16. Using MVC directory structure

Like any application, how we organize our API code is important for ease of use.

We're going to use the MVC architecture for the server app i.e. "model, view, controller". You'll see as we progress that this is a logical and simple approach.


Let's begin by setting up the first controller. We'll create a new folder called controllers, and create a file items.js which will hold the logic for any route that loads items.

$ mkdir server/controllers
$ touch server/controllers/items.js

With that done, we're now going to cut the callback method from our GET /items endpoint, and put it in the new file.

We'll assign this method to exports.list.

We do this because this file is a CommonJS module, and adding properties to the exports object will allow us to call them from other files.

We'll call this particular function list since we call it to get a list of items, as we'll soon see.


exports.list = (req, res) => {
  res.send({ message: "It works!" });


Next we're going to create a router file as well. This file will be used to link our HTTP request to the corrosponding controller method.

So lets go:

$ mkdir server/routes
$ touch server/routes/items.js


At the top of the file, we load Express, and then we create an instance of the Express router. This object makes it easy to create a well-organized collection of routes as you'll see in a moment.

We also load the controller module we just created.


const express = require("express");
const router = express.Router();
const ItemsController = require("../controllers/items");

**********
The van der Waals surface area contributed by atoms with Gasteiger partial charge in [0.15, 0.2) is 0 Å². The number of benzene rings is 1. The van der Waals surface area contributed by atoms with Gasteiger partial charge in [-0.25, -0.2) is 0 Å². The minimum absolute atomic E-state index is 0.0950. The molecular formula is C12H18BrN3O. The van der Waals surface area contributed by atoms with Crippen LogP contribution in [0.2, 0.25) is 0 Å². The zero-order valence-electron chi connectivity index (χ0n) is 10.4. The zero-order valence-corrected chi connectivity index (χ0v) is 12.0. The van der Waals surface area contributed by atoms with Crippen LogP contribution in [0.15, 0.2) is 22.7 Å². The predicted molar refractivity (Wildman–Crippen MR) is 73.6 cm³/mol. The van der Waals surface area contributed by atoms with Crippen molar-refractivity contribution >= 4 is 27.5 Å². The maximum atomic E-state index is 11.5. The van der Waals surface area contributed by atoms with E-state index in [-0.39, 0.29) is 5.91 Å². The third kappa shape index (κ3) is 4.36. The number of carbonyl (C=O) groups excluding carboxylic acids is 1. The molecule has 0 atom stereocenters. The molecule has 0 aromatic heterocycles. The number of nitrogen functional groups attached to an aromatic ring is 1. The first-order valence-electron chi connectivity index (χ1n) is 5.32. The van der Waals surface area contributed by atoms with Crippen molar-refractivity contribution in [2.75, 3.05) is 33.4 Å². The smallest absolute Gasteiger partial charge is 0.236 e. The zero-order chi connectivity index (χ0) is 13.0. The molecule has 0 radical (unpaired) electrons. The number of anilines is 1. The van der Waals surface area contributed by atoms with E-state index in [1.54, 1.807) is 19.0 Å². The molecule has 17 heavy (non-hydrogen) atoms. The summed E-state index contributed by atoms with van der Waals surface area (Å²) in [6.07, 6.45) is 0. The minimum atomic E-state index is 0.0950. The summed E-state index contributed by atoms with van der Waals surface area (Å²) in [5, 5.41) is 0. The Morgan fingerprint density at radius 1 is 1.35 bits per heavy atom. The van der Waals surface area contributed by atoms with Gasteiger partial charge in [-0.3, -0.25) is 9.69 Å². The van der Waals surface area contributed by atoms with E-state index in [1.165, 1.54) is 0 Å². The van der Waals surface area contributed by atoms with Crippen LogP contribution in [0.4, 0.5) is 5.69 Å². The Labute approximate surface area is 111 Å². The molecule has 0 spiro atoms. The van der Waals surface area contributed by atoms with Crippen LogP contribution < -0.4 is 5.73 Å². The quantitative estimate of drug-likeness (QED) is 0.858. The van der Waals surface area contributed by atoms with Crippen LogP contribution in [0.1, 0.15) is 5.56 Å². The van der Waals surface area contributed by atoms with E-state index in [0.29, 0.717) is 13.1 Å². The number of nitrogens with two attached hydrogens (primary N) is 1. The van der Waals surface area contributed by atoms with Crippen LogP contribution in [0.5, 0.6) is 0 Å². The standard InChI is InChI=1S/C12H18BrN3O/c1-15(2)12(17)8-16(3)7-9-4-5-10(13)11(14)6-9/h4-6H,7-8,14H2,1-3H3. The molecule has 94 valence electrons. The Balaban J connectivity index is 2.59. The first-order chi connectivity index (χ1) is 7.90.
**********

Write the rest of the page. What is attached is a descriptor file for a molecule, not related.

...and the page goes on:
Now we can use the router object and call the route method to define a route. This takes one argument, which is the route URI. We're going to use the URI "/", not "/items".

That's because this file will be used for any route that is a child of the sub-path "/items", e.g. "/items/id" or whatever.

Next, we can load a controller method for the corrosponding HTTP method, and we pass in the controller method.

Finally, at the bottom of the file, we export the router from the file so we can also use the router as a CommonJS module.



module.exports = router;


The last step is to load the router in our main script. Remove the existing route code from this file and instead add this:


app.use("/items", require("./routes/items.js"));

What this does is to assign the router we just created to the sub-path /items.

With that done, we now have a much more robust architecture for our app. You'll see shortly that this is a really effective way to organize our API code.

Let's test this and make sure everything works. We'll turn on the server again.

Then we'll go to Postman and test our endpoint again. You should find it works exactly before!